From 1495 to 1497, as he worked on his painting, Leonardo went to great lengths to ensure its perfection. He scoured Milan for men with particularly expressive faces whom he could use as models, and even went as far as to procure models for the figures’ hands, too.
Below you can see the context of the painting within the refectory – or dining hall – of the monks of Santa Maria della Grazie.
Imagine the sensation they must have experienced when they walked into what had hitherto been a plain dining hall only to see it now ‘extended’ into the distance by Leonardo’s Biblical scene. It was as if they were now dining with Christ and the Disciples. For devoutly religious men of the Middle Ages this must have been an awesome experience.
Leonardo was experimenting with paint media at the time, and for The Last Supper he chose to use egg tempera. On the wall of the Refectory this did not prove durable, and signs of deterioration began to appear as early as the 16th century. The mural received numerous overpaintings over the centuries by well-meaning conservators, but it was not until the late 20th century that it was decided the best course of action would be to strip off all of the accumulated paint and expose the original brushwork of Leonardo. This, combined with delicate modern lighting, allows the viewer to appreciate it again in something like its original condition.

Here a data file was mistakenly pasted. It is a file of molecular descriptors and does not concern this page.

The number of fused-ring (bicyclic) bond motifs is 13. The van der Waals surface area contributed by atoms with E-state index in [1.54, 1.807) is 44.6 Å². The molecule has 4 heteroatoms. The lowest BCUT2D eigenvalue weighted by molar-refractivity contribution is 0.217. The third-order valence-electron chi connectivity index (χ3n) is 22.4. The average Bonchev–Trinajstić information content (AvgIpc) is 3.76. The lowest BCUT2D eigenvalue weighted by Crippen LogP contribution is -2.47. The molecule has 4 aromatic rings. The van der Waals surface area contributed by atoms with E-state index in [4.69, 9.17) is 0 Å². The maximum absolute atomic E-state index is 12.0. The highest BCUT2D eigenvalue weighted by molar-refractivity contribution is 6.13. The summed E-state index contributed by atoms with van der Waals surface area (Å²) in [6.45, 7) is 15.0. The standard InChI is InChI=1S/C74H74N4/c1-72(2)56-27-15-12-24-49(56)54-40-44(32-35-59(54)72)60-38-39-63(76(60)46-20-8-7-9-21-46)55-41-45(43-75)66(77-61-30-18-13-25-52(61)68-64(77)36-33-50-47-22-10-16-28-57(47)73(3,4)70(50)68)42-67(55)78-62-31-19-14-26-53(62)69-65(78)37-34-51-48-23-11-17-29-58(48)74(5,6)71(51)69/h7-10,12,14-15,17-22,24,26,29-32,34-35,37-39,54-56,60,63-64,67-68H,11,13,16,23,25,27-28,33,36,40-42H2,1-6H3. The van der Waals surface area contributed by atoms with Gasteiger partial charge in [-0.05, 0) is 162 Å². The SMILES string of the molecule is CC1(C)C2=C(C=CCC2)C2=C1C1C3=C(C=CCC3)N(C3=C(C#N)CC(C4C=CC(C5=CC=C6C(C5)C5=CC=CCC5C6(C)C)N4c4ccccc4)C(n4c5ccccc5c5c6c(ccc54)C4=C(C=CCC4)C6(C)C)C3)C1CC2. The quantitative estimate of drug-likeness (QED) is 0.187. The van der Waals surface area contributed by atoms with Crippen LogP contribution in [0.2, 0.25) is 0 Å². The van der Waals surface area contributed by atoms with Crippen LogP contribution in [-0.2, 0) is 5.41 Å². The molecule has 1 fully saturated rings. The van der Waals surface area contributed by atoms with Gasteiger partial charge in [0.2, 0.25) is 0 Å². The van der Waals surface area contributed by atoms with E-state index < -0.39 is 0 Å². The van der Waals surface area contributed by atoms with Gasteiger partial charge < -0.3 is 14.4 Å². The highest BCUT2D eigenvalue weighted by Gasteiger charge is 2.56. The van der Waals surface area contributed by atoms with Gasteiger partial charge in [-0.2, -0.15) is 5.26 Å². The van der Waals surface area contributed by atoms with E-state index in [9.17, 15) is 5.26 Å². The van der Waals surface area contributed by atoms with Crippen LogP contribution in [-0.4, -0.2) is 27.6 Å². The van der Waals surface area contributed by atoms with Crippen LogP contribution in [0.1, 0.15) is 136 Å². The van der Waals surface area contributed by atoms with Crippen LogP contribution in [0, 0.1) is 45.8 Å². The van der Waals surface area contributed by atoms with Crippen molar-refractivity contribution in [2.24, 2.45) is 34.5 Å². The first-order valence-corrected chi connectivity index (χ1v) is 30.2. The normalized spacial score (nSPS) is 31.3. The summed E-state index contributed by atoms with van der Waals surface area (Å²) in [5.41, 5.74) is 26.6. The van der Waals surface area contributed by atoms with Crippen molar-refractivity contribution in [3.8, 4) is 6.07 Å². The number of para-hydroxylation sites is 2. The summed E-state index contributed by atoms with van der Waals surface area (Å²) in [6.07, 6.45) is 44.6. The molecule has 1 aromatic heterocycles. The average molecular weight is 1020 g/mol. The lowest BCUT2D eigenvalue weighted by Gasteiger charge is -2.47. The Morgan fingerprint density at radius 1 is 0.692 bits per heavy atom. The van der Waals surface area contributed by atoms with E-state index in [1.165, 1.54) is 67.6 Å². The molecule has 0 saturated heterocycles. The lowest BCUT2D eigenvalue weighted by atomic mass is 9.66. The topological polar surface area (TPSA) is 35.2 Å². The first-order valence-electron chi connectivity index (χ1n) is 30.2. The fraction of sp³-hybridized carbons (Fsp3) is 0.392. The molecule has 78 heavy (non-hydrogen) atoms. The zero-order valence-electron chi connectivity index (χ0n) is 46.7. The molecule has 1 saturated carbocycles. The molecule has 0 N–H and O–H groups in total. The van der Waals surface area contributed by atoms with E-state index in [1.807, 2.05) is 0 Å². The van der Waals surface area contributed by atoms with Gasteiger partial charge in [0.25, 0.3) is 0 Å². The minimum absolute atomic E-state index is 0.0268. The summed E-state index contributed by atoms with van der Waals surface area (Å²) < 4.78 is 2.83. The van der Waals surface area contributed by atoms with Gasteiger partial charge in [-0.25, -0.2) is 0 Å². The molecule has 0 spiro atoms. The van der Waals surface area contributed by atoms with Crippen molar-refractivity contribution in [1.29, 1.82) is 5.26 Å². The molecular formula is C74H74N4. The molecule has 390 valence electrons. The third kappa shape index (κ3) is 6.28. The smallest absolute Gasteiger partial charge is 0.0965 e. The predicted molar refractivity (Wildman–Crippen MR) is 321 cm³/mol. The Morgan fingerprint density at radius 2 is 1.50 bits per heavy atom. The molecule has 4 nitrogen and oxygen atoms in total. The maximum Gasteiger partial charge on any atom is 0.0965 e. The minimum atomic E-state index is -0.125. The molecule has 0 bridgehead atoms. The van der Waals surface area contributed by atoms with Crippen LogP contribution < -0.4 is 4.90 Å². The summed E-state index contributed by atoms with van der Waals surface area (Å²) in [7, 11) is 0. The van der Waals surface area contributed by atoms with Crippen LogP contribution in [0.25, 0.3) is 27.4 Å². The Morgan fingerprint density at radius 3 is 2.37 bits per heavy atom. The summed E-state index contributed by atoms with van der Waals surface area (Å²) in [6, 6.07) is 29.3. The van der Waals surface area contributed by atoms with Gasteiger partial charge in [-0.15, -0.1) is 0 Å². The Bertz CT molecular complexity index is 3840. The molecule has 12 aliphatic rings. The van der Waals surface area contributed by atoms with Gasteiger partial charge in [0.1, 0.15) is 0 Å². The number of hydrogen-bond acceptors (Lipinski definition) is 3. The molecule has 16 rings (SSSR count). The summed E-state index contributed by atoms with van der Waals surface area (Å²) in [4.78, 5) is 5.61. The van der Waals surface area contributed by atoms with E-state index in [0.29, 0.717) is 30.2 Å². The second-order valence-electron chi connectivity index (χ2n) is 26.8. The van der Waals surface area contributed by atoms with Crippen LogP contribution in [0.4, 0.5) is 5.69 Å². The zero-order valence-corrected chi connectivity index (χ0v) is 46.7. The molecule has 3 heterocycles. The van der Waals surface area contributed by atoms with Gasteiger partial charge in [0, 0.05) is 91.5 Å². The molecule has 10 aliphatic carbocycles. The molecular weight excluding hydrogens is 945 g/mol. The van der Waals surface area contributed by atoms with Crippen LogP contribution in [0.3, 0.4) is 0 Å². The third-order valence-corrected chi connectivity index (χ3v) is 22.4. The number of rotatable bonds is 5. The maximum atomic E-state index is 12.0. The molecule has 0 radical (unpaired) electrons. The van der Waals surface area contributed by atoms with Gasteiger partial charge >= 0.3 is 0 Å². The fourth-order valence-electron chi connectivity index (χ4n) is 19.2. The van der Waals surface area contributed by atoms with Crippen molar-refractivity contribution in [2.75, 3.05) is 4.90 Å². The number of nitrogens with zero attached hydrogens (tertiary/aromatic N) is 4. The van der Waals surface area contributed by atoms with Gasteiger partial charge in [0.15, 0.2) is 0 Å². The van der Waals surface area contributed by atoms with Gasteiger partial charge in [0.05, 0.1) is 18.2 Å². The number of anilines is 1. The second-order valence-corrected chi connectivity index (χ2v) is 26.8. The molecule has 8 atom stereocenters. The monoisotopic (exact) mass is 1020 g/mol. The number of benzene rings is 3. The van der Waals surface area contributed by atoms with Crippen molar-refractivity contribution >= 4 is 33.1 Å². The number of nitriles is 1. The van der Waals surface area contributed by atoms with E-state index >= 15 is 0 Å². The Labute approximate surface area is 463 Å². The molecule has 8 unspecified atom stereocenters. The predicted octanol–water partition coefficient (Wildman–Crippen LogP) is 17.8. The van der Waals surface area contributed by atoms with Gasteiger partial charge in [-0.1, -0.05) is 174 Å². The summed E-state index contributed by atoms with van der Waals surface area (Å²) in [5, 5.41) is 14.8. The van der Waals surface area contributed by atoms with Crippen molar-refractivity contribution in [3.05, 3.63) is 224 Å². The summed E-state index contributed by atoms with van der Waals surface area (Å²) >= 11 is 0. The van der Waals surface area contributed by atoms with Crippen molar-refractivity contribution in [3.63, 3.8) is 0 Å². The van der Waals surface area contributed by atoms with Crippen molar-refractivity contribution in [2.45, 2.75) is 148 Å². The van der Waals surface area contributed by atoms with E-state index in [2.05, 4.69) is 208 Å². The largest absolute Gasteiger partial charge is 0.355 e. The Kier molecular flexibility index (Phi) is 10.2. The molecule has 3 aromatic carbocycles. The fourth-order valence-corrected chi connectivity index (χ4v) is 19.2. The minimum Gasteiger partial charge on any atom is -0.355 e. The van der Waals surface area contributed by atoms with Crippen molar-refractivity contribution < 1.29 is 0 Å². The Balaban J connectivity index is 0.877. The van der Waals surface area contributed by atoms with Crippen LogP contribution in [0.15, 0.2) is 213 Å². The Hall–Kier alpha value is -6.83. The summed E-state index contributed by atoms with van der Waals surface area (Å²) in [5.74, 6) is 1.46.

At the other end of the refectory is a painting by a different artist of the Crucifixion at Calvary. It is actually older than The Last Supper, but painted in a more durable medium. After it was finished Leonardo added tempera profiles of the donor and his family. These have not been restored, and they have all but disappeared as a result.